An investigation of cyanopyrazole ligands and cyanopyrazole scorpionate ligands in the creation of novel transition metal complexes
Kromer, John R.
AdvisorEichhorn, David M.
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Pyrazole ligands are popular ligands in inorganic and bioinorganic chemistry due to isoelectronic structural isomers of imidazole. Pyrazole ligands can combine with metals to make mononuclear structures, polynuclear structures, all the way up to polynuclear polymers. Pyrazoles are often combined with boron to create larger tridentate ligands called scorpionates. Their uses are numerous. Another reason pyrazole ligands are popular is their ability to be modified. Substitutions at the 3, 4 and 5 positions of the pyrazole ring allow for numerous combinations of both steric and electronic effects that can affect the final structures that form when forming organometallic complexes. This effect is amplified in the scorpionate ligand, sometimes allowing only a small number of metals to bind to the ligand structure. Work with cyanopyrazoles, pyrazoles with a nitrile group at the 4-position, can result in both similar and novel structures compared to their non-cyano analogs due to the electron withdrawing effect of the cyano group and the ability of the cyano group to form an isocyanate dative bond with certain metals. These cyanopyrazoles are the main components in cyanoscorpionate ligands. The three main kinds of scorpionates are the bidentate dihydrobispyrazolylborate (Bp) ligands, tridentate hydrotrispyrazolylborate (Tp) ligands and tetradentate tetrapyrazolylborate (pzTp). These scorpionate ligands can be used to make inorganic complexes such as polymers or structures to measure the property changes of a metal by altering sidechains and secondary ligands. Scorpionates can also be used in bioinorganic complexes to try to emulate the properties of metallo enzymes found throughout biology.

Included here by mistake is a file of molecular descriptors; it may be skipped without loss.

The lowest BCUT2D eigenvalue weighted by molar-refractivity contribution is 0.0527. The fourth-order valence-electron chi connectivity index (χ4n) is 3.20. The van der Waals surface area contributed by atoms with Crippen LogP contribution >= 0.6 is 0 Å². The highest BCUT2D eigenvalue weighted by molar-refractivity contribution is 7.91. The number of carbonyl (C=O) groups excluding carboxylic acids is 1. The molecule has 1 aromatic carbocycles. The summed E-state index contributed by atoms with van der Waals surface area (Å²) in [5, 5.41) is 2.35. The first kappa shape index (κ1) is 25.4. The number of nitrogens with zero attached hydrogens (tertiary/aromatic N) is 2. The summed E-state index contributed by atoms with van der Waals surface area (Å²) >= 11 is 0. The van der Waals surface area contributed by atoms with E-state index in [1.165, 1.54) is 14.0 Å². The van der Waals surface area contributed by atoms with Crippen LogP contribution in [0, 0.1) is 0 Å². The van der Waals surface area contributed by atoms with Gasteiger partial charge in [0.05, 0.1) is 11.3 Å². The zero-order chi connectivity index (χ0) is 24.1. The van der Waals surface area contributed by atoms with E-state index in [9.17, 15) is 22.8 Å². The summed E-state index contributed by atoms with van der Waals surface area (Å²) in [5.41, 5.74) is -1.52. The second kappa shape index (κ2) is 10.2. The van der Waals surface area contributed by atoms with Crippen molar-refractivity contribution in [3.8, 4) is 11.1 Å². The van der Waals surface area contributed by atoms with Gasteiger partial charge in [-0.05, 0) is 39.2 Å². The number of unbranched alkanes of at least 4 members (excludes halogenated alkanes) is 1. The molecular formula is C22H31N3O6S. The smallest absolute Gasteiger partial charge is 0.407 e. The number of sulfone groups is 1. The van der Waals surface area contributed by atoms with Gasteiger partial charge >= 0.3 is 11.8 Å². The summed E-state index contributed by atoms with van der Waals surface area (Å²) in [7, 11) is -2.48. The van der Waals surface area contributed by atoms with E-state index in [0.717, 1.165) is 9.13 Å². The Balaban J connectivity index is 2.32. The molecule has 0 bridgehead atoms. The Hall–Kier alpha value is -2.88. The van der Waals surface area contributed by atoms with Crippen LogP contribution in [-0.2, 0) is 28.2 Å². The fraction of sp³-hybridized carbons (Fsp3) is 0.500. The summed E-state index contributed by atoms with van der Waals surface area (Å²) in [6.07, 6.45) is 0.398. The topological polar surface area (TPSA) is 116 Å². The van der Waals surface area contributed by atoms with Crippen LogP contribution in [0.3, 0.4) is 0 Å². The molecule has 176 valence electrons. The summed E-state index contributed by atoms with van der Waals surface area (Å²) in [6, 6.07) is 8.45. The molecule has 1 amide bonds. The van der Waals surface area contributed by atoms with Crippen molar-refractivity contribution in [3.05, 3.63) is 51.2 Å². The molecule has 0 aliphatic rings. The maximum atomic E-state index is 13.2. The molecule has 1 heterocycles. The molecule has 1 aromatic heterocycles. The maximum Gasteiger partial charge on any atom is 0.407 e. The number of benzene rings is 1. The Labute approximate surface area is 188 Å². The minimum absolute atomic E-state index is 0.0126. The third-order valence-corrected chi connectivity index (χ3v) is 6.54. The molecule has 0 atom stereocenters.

Thesis (Ph.D.)-- Wichita State University, College of Liberal Arts and Sciences, Department of Chemistry and Biochemistry